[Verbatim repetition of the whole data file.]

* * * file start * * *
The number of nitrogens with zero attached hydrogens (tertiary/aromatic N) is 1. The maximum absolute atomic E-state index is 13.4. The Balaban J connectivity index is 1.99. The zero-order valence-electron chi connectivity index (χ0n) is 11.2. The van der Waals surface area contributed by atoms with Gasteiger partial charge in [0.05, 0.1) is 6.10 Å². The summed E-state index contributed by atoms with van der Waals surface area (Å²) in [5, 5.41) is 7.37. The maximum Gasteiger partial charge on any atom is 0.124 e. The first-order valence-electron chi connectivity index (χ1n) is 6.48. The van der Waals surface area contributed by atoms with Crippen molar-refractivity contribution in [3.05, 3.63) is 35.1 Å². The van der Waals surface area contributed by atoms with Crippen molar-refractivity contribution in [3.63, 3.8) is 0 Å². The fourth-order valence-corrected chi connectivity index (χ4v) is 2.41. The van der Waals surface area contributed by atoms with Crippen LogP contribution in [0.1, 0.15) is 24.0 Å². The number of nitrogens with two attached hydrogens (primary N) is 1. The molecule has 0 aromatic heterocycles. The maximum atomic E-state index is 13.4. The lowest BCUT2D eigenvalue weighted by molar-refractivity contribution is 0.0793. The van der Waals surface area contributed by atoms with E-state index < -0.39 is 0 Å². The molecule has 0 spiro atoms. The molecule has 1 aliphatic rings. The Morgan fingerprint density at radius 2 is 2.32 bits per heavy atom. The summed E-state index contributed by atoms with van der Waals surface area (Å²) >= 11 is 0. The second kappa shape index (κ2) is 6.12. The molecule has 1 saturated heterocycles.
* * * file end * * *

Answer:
The number of nitrogens with zero attached hydrogens (tertiary/aromatic N) is 1. The maximum absolute atomic E-state index is 13.4. The Balaban J connectivity index is 1.99. The zero-order valence-electron chi connectivity index (χ0n) is 11.2. The van der Waals surface area contributed by atoms with Gasteiger partial charge in [0.05, 0.1) is 6.10 Å². The summed E-state index contributed by atoms with van der Waals surface area (Å²) in [5, 5.41) is 7.37. The maximum Gasteiger partial charge on any atom is 0.124 e. The first-order valence-electron chi connectivity index (χ1n) is 6.48. The van der Waals surface area contributed by atoms with Crippen molar-refractivity contribution in [3.05, 3.63) is 35.1 Å². The van der Waals surface area contributed by atoms with Crippen molar-refractivity contribution in [3.63, 3.8) is 0 Å². The fourth-order valence-corrected chi connectivity index (χ4v) is 2.41. The van der Waals surface area contributed by atoms with Crippen LogP contribution in [0.1, 0.15) is 24.0 Å². The number of nitrogens with two attached hydrogens (primary N) is 1. The molecule has 0 aromatic heterocycles. The maximum atomic E-state index is 13.4. The lowest BCUT2D eigenvalue weighted by molar-refractivity contribution is 0.0793. The van der Waals surface area contributed by atoms with E-state index < -0.39 is 0 Å². The molecule has 0 spiro atoms. The molecule has 1 aliphatic rings. The Morgan fingerprint density at radius 2 is 2.32 bits per heavy atom. The summed E-state index contributed by atoms with van der Waals surface area (Å²) >= 11 is 0. The second kappa shape index (κ2) is 6.12. The molecule has 1 saturated heterocycles.